Part of the project is understanding point processes, as networks are often constructed from observations of points. The group has developed new understanding of high dimensional point processes (Rajala et al (2018, JRSSc)). Existing high dimensional models corresponds to scenarios where the model and observations are both very complex, but is not a setting used for spatial point processes. We have developed new methods that automatically discard those interactions that seem to carry less weight, corresponding to a mathematical Occam’s razor, finding the simplest explanation of the data. This (for the first time) extends the high dimensional understanding to the spatial point process setting. We further developed our understanding of interactions in Rajala et al (2018, J of Ecology). This is important for practical applications because in ecology we wish to explore when a set of species is behaving erratically, or part of a unit.

Finally our understanding of complex algorithms impacts civil society. Olhede and Wolfe (2018) summarises and treats how to balance algorithmic complexity, and understanding its impact on applications.
State of the art temporal modelling would not be able to resolve the high frequency methods developed by (Guillaumin et al., 2017). Adopting previously applied methodology would mean either a loss of accuracy or stability in the estimation technology. This is therefore a first in deconvolving complex temporal evolution. Sykulski et al (2016,2017) provided novel understanding of highly complex bivariate (paired) relationships between temporal variables.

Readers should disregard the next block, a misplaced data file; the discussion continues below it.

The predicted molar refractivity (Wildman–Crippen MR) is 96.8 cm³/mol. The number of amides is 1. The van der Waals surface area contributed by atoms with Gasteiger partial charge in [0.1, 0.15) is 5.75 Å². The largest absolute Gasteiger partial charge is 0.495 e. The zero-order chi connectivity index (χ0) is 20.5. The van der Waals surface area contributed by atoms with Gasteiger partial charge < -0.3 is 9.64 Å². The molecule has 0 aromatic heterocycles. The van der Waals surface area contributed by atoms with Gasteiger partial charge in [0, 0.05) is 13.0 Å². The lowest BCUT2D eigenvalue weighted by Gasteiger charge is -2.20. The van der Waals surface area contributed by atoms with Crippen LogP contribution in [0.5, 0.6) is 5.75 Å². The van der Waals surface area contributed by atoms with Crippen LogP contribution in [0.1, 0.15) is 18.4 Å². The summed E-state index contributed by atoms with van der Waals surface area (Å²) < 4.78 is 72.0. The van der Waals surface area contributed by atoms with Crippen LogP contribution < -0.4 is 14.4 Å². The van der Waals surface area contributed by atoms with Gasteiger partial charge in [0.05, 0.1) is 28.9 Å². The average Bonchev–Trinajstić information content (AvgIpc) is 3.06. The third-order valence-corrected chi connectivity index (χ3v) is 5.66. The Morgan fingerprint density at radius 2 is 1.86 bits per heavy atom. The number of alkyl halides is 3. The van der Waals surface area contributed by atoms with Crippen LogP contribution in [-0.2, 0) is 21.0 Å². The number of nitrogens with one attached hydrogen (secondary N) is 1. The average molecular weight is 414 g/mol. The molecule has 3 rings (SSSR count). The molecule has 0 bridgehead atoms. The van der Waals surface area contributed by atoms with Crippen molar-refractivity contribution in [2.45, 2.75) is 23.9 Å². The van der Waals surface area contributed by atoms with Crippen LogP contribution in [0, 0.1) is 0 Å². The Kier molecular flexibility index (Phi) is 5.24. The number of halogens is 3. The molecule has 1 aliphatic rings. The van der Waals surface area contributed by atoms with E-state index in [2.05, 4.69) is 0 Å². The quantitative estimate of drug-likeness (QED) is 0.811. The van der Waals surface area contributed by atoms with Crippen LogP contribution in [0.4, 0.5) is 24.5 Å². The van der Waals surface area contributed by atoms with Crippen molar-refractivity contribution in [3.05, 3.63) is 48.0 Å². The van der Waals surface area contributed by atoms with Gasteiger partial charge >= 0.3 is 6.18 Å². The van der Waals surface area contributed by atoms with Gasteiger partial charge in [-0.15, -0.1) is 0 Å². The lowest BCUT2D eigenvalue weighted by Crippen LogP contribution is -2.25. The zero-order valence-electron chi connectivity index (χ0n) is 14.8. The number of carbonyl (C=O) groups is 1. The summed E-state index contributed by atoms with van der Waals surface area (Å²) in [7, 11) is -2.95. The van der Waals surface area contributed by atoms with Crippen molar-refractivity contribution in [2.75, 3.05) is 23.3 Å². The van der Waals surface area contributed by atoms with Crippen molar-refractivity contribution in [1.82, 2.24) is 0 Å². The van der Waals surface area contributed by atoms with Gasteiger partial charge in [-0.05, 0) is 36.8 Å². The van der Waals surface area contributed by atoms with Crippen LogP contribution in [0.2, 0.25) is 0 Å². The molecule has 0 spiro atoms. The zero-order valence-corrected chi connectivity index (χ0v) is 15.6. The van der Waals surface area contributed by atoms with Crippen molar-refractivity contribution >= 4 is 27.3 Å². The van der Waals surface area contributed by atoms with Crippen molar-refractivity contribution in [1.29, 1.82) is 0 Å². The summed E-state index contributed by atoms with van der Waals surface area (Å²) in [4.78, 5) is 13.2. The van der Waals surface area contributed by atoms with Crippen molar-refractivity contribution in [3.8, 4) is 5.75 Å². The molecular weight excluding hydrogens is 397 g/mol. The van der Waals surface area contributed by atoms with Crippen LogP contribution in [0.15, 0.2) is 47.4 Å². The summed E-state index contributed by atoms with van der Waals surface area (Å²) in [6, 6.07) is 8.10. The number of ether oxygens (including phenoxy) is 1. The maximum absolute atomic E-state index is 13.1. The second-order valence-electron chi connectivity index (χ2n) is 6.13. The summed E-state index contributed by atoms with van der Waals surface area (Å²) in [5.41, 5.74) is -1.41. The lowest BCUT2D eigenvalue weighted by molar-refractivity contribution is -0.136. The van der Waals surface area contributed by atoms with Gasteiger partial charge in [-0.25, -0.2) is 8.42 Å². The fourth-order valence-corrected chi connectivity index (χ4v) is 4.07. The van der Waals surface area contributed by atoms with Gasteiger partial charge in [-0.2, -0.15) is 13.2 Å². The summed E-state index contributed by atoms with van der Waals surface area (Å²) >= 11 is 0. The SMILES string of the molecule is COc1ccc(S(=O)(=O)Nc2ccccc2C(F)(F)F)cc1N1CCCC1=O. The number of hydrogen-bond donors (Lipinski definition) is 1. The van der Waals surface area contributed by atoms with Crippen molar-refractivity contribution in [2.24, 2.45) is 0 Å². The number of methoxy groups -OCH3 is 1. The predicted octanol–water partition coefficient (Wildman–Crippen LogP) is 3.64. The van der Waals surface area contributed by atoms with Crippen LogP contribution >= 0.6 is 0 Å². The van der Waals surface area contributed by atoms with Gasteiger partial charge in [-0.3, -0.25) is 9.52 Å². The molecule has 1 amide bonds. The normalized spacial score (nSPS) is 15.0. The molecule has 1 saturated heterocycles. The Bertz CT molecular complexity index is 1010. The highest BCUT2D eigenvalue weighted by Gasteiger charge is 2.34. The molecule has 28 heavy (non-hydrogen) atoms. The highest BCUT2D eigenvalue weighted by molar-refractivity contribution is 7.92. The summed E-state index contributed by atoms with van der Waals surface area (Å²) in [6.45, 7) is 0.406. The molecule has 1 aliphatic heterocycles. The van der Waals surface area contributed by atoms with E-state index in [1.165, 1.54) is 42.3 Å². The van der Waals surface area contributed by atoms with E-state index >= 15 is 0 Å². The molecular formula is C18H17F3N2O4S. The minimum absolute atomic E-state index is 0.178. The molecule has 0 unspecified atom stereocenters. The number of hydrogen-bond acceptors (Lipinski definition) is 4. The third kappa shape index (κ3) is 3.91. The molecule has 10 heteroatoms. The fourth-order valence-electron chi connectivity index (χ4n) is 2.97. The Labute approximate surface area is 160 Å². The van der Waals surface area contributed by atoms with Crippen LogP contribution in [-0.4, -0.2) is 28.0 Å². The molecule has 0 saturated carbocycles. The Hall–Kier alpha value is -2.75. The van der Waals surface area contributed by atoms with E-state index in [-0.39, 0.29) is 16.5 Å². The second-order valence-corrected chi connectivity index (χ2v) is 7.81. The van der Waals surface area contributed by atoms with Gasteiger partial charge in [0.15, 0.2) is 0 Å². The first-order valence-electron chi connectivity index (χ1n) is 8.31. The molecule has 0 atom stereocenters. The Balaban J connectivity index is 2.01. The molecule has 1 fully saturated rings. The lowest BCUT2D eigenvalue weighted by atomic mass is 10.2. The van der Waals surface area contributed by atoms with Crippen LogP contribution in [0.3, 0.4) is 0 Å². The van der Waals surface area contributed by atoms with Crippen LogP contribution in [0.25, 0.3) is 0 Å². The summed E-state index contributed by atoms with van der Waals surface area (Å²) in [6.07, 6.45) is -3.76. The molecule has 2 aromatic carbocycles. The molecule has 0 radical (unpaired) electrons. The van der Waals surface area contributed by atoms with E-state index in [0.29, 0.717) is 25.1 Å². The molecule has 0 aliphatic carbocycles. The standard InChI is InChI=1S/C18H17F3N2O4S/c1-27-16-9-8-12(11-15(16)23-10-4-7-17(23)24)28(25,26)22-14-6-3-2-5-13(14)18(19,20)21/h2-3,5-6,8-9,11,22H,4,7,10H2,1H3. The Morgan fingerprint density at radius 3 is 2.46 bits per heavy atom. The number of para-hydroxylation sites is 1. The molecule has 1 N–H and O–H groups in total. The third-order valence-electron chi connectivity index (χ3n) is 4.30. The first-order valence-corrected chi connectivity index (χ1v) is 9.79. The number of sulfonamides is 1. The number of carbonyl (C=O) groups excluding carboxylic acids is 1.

Most developments of network analysis techniques are based on making generating mechanisms very constrained. Maugis et al (2017) answered a long outstanding question from Milo et al (2004) on what features such be used for network comparison under a very general set of assumptions for network generation. The other two manuscripts (Maugis et al (2017), Maugis et al (2017)) developed specialized understanding of the numerical implementation of counting those features, or their statistical analysis.

Finally our developments of high dimensional data analysis for spatial point processes opens a very new field for high dimensional data analysis (Rajala et al (2018a, 2018b)). We have built on these techniques to develop scale-based and multivariate point process understanding, which will further simplify data analysis, and enable our understanding of massive collections of types of point processes. This has allowed us to question how we evaluate ecological hypotheses of clustering versus random distribution.

We expect to further develop our framework for in the temporal setting, building formal model generating mechanism.

We expect our development of spatial modelling, to advance and encompass greater model complexity and model heterogeneity.